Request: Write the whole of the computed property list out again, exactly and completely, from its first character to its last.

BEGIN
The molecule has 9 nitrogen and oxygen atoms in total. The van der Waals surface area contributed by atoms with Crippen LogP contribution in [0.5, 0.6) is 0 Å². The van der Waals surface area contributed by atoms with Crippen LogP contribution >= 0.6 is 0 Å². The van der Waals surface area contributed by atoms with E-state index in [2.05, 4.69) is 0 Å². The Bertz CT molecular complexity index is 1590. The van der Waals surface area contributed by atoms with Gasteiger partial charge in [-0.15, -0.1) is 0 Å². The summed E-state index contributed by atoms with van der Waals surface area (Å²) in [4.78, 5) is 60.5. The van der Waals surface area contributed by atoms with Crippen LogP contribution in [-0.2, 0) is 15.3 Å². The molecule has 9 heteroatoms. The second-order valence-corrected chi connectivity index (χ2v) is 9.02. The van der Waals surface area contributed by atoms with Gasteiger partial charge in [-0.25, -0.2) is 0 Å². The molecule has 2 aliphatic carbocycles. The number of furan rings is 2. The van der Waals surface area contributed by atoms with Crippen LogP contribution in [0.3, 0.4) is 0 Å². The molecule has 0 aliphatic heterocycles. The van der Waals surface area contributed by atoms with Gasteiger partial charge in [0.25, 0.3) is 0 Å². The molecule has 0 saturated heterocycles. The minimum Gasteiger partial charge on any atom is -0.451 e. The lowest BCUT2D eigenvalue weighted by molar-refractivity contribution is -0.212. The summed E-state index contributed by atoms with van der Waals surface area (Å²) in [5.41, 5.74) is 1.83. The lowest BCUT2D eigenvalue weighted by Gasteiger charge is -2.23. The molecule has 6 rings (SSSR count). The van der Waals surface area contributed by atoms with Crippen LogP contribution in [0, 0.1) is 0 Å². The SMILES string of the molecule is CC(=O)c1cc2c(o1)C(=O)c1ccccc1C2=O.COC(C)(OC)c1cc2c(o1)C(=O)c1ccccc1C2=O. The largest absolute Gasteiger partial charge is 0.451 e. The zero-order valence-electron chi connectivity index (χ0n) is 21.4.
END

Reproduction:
The molecule has 9 nitrogen and oxygen atoms in total. The van der Waals surface area contributed by atoms with Crippen LogP contribution in [0.5, 0.6) is 0 Å². The van der Waals surface area contributed by atoms with Crippen LogP contribution >= 0.6 is 0 Å². The van der Waals surface area contributed by atoms with E-state index in [2.05, 4.69) is 0 Å². The Bertz CT molecular complexity index is 1590. The van der Waals surface area contributed by atoms with Gasteiger partial charge in [-0.15, -0.1) is 0 Å². The summed E-state index contributed by atoms with van der Waals surface area (Å²) in [4.78, 5) is 60.5. The van der Waals surface area contributed by atoms with Crippen LogP contribution in [-0.2, 0) is 15.3 Å². The molecule has 9 heteroatoms. The second-order valence-corrected chi connectivity index (χ2v) is 9.02. The van der Waals surface area contributed by atoms with Gasteiger partial charge in [-0.25, -0.2) is 0 Å². The molecule has 2 aliphatic carbocycles. The number of furan rings is 2. The van der Waals surface area contributed by atoms with Crippen LogP contribution in [0.3, 0.4) is 0 Å². The molecule has 0 aliphatic heterocycles. The van der Waals surface area contributed by atoms with Gasteiger partial charge in [0.25, 0.3) is 0 Å². The molecule has 0 saturated heterocycles. The minimum Gasteiger partial charge on any atom is -0.451 e. The lowest BCUT2D eigenvalue weighted by molar-refractivity contribution is -0.212. The summed E-state index contributed by atoms with van der Waals surface area (Å²) in [5.41, 5.74) is 1.83. The lowest BCUT2D eigenvalue weighted by Gasteiger charge is -2.23. The molecule has 6 rings (SSSR count). The van der Waals surface area contributed by atoms with Crippen LogP contribution in [0, 0.1) is 0 Å². The SMILES string of the molecule is CC(=O)c1cc2c(o1)C(=O)c1ccccc1C2=O.COC(C)(OC)c1cc2c(o1)C(=O)c1ccccc1C2=O. The largest absolute Gasteiger partial charge is 0.451 e. The zero-order valence-electron chi connectivity index (χ0n) is 21.4.